Sigh.  5 months, no work, nobody wanted me.  Now that I'm working everyone wants me.  Reminds me of when I was young.  No women wanted to date me.  Until I got a hot, and I mean hot, girlfriend.  Suddenly I had chix hitting on me everytime she went to the bathroom.  It was ego-boosting and pathetic at the same time.  Of course, when I got tired of the hot girlfriend then no women wanted to talk to me anymore.  grrrr.

Snotnose
Sunday, February 29, 2004

If it was really a good company to work for, I would think they could wait 6 weeks for you. 


Sunday, February 29, 2004

You could definitely get them to wait six weeks.  I was in the identical situation a couple years back.  The new company needed me IMMEDIATELY.  But I said, "look I'm 5 weeks from a major deadline and I don't want to leave them in a lurch, I'd give the same consideration to you if the situ was reversed".  They took a few days after the interview to ponder it, but rewrote my offer letter to give me 5 weeks.

A question for you: what's the name of this great company, where are they located, and do they need java programmers? (or programmers willing to learn anything for that matter)?

I'd love to have a secretary!

Especially if she's cute.

Ken Klose
Sunday, February 29, 2004

May I ask which "top 10" list is that?

Alex.ro
Sunday, February 29, 2004

You don't have dilemma until you have an offer letter. :)  Even if you do get an offer letter, you will only have a dilemma if you can't get them to delay for (what will probably closer to 4-5 weeks at that point) 6 weeks.  I would think you have a pretty good shot at getting the delayed start date.  But no reason to stress about it until the ball is really in your court.

Ray
Sunday, February 29, 2004

I agree with Ray. These things take time, so even if the new company made an offer, that will probably take them a few weeks. Even when they say immediate, it usually  isn't.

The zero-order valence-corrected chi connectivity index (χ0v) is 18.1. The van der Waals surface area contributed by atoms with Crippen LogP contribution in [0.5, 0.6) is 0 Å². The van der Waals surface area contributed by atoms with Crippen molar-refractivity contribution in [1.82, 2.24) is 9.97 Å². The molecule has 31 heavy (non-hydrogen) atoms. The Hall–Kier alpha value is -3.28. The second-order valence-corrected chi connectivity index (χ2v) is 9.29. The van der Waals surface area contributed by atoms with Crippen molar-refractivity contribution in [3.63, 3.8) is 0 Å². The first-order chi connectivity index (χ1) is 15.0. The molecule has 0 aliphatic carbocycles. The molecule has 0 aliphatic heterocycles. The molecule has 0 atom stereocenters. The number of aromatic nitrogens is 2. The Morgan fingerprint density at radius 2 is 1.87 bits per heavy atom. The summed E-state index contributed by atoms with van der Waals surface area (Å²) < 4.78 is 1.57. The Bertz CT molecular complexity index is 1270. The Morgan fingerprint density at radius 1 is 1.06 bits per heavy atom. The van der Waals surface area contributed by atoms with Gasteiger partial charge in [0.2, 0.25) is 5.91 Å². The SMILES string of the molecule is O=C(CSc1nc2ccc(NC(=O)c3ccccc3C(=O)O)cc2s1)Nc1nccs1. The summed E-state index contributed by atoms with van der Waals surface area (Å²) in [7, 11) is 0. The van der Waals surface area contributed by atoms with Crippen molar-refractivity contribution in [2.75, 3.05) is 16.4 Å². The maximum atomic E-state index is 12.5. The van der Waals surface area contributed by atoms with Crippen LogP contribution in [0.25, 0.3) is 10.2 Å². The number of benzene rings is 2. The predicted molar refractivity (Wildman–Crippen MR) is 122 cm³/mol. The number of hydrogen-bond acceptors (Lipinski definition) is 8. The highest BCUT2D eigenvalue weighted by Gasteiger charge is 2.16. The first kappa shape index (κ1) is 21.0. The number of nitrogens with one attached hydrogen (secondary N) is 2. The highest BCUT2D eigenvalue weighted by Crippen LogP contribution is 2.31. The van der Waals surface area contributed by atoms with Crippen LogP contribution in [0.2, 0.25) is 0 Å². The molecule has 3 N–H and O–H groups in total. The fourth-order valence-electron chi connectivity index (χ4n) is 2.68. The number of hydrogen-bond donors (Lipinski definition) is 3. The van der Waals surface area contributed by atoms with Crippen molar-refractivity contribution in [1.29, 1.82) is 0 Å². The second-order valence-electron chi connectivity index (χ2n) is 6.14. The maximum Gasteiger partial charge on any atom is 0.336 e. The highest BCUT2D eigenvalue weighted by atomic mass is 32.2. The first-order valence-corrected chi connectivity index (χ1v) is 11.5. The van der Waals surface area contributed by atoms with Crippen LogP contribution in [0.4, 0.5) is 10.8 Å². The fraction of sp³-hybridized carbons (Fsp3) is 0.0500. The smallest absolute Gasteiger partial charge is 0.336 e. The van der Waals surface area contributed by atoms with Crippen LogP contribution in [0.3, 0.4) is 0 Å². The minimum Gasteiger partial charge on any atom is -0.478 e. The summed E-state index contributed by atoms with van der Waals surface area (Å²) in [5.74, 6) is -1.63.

By the time an offer is looking like being made, tell them you have a current commitment that will take you another few weeks.

Most companies understand you have to finish up other jobs first.

Damian
Sunday, February 29, 2004

If the position was reversed, the company would sack you like that, or send your job overseas, or whatever.

If you are essential to the project, it is up to the company to provide payment that entices you to stay. Simple as that. The company derives the profit from you staying, not you.


Monday, March 01, 2004

I think everyone's advice about the "immediate" position not being that immediate, or to ask your boss for some time, is probably the best and most practical ideas so far.

This isn't so practical, and I have a feeling it doesn't apply to your situation, but another possibility is if you had a network of peers.  The successful freelancers I know maintain a network of peers who refer work too each other, when there's too much to handle. 

By chance, is the first letter of the company's name (the one you really want to work for) happen to be one of the last 10 letters in the alphabet?  If it is, I'd laugh my butt off at the possible irony.

VP
Monday, March 01, 2004

The "rains/pours" effect isn't that surprising if you think about it.

If you have a (hot girlfriend | job) then you act as if you don't NEED one (b/c you do NOT need one).

Others see this aloof coolness, without even needing to see that you HAVE said girlfriend/job and they ASSUME you must have them/it and that you must be valuable.

I.e.,... if you ACT like you are valuable, people will assume that you are. If you ACT confident, people assume there's a reason for that confidence because USUALLY, the two are correlated.

Oh, and if you have the thing then you're not waiting around for the thing, so it doesn't SEEM to take as long for another thing to come along.

Lesson?  Act confident. 

The real Entrepreneur
Monday, March 01, 2004

Where's the conflict?

"I figure the interview/negotiation/2 weeks notice will take up 3-4 weeks."

So there's possibly only two weeks of potential conflict with the dream job and your upcoming project? So get hired by the dream company and then ask for your start date to be at the end of your current project. It's simple and everyone wins.

David Fischer
Monday, March 01, 2004